End of an era . . . Agnew Bros owner Russell Agnew (left) stands with staff members Sharron Caughey and Steve Gouedard in the workshop of the business his family have owned for nearly 70 years which he closed at the end of last month. PHOTO:SANDY EGGLESTON

After almost 50 years working at Edendale’s only garage, Russell Agnew has a few stories to tell.

His father Jim and uncle Jack started the Agnew Bros business in 1951 and Mr Agnew joined the business in 1971.

In 1982 Russell and his wife Judy bought the garage but at the end of last month, he closed the doors for the final time.

Mr Agnew said he had attended a few unusual callouts late at night to help people.

“There used to be a lot of callouts for people locking keys in cars,” he said.

“They would ask you to go all over the place.

“I think the furthest away call I got was Waikaia.

“I didn’t go.”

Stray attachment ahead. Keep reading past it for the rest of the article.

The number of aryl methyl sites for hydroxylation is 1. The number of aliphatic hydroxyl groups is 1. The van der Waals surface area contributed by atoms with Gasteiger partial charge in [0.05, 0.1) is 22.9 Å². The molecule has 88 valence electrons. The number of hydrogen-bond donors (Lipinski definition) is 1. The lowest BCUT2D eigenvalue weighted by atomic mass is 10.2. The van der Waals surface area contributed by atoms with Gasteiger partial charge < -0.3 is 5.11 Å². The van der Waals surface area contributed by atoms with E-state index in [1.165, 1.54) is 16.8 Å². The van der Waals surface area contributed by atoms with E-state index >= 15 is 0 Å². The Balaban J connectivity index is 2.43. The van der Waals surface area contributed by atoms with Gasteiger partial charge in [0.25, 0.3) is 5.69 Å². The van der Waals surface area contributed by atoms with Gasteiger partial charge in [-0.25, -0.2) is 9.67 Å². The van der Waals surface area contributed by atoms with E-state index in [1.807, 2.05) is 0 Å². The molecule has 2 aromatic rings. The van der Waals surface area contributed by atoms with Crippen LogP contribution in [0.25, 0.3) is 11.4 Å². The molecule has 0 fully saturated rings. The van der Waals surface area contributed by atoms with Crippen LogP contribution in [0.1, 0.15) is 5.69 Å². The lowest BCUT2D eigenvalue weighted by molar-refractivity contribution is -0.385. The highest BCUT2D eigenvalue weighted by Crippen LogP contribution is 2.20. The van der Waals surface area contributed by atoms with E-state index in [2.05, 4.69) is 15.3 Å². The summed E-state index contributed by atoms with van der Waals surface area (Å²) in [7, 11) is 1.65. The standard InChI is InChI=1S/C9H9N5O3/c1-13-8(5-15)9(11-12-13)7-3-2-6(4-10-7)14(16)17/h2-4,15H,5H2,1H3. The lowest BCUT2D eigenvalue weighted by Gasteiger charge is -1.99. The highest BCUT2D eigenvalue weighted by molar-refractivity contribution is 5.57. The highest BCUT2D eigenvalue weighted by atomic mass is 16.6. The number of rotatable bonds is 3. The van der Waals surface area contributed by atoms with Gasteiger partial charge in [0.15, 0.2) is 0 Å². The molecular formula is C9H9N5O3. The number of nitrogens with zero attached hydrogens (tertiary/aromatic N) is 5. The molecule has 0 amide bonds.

Two young men who ran out of petrol gave him some trouble after he filled the car with petrol and they refused to pay because they said they had no money.

“They weren’t very polite about it and I wasn’t either.

“We ended up in a situation where it developed into bit of a scrap.”

After a tussle, the men paid Mr Agnew.

“In the finish they did have money.

“I came home with a bleeding nose and a black eye.”

In another incident, a police officer took Mr Agnew and a tin of petrol to a group of young men who were stranded.

Once again no one fronted up to pay for the fuel and the policeman did not seem concerned.

“All he wanted was to get them out of the district.”

Mr Agnew put in a claim for the petrol to the police, who paid the bill.

He turned down the chance to tow a campervan after it became stuck at Slope Point.

“I didn’t have any vehicles to do any towing and I knew what it was like down there.”

People had been a highlight of his time at the garage.

“It’s amazing the amount of people you do meet, a lot of overseas visitors.”

Customers would miss the business because Wyndham was the nearest town for fuel and mechanical services.

His mobility had decreased in the past year, which meant he was no longer able to work.

“I’ve been waiting on a hip replacement.”

The business had been on the market since 2018 but there had been no takers.

“[It’s] sad.”

The 71-year-old had a few plans for his retirement after the hip operation.

“I’m quite keen to do a bit of fishing.

“The grandchildren are very keen on the fishing.”buy footwearTHE SNEAKER BULLETIN